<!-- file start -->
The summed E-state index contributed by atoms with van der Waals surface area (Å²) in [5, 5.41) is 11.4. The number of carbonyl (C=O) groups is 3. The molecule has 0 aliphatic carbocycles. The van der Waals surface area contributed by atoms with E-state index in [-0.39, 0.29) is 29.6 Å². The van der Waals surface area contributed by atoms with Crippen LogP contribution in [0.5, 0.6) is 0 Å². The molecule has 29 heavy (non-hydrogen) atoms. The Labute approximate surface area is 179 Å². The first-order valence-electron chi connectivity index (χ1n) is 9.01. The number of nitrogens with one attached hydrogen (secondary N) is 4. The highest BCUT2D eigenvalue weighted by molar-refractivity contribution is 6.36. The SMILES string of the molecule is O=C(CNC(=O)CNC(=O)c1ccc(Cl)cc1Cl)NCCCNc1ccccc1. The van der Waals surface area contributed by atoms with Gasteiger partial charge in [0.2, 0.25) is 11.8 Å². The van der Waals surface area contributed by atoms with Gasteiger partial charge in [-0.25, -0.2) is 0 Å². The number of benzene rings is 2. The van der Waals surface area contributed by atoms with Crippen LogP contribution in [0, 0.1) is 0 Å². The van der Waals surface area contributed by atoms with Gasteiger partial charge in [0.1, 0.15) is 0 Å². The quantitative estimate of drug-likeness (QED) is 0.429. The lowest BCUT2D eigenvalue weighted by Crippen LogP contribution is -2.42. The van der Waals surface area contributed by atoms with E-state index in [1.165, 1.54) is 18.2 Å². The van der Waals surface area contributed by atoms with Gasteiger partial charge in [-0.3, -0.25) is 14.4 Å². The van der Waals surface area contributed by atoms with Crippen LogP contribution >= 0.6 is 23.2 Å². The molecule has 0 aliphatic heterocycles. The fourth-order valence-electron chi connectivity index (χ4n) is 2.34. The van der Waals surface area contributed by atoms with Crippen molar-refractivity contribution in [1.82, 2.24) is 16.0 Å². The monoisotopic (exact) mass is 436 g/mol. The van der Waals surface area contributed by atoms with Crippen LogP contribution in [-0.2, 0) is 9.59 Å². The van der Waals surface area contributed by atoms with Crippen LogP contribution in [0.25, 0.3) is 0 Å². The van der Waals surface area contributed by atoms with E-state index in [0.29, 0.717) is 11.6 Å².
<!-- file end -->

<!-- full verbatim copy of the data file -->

The summed E-state index contributed by atoms with van der Waals surface area (Å²) in [5, 5.41) is 11.4. The number of carbonyl (C=O) groups is 3. The molecule has 0 aliphatic carbocycles. The van der Waals surface area contributed by atoms with E-state index in [-0.39, 0.29) is 29.6 Å². The van der Waals surface area contributed by atoms with Crippen LogP contribution in [0.5, 0.6) is 0 Å². The molecule has 29 heavy (non-hydrogen) atoms. The Labute approximate surface area is 179 Å². The first-order valence-electron chi connectivity index (χ1n) is 9.01. The number of nitrogens with one attached hydrogen (secondary N) is 4. The highest BCUT2D eigenvalue weighted by molar-refractivity contribution is 6.36. The SMILES string of the molecule is O=C(CNC(=O)CNC(=O)c1ccc(Cl)cc1Cl)NCCCNc1ccccc1. The van der Waals surface area contributed by atoms with Gasteiger partial charge in [0.2, 0.25) is 11.8 Å². The van der Waals surface area contributed by atoms with Gasteiger partial charge in [-0.25, -0.2) is 0 Å². The number of benzene rings is 2. The van der Waals surface area contributed by atoms with Crippen LogP contribution in [0, 0.1) is 0 Å². The van der Waals surface area contributed by atoms with Gasteiger partial charge in [0.1, 0.15) is 0 Å². The quantitative estimate of drug-likeness (QED) is 0.429. The lowest BCUT2D eigenvalue weighted by Crippen LogP contribution is -2.42. The van der Waals surface area contributed by atoms with E-state index in [1.165, 1.54) is 18.2 Å². The van der Waals surface area contributed by atoms with Gasteiger partial charge in [-0.3, -0.25) is 14.4 Å². The van der Waals surface area contributed by atoms with Crippen LogP contribution >= 0.6 is 23.2 Å². The molecule has 0 aliphatic heterocycles. The fourth-order valence-electron chi connectivity index (χ4n) is 2.34. The van der Waals surface area contributed by atoms with Crippen molar-refractivity contribution in [1.82, 2.24) is 16.0 Å². The monoisotopic (exact) mass is 436 g/mol. The van der Waals surface area contributed by atoms with Crippen LogP contribution in [-0.2, 0) is 9.59 Å². The van der Waals surface area contributed by atoms with Crippen LogP contribution in [0.25, 0.3) is 0 Å². The van der Waals surface area contributed by atoms with E-state index in [0.29, 0.717) is 11.6 Å².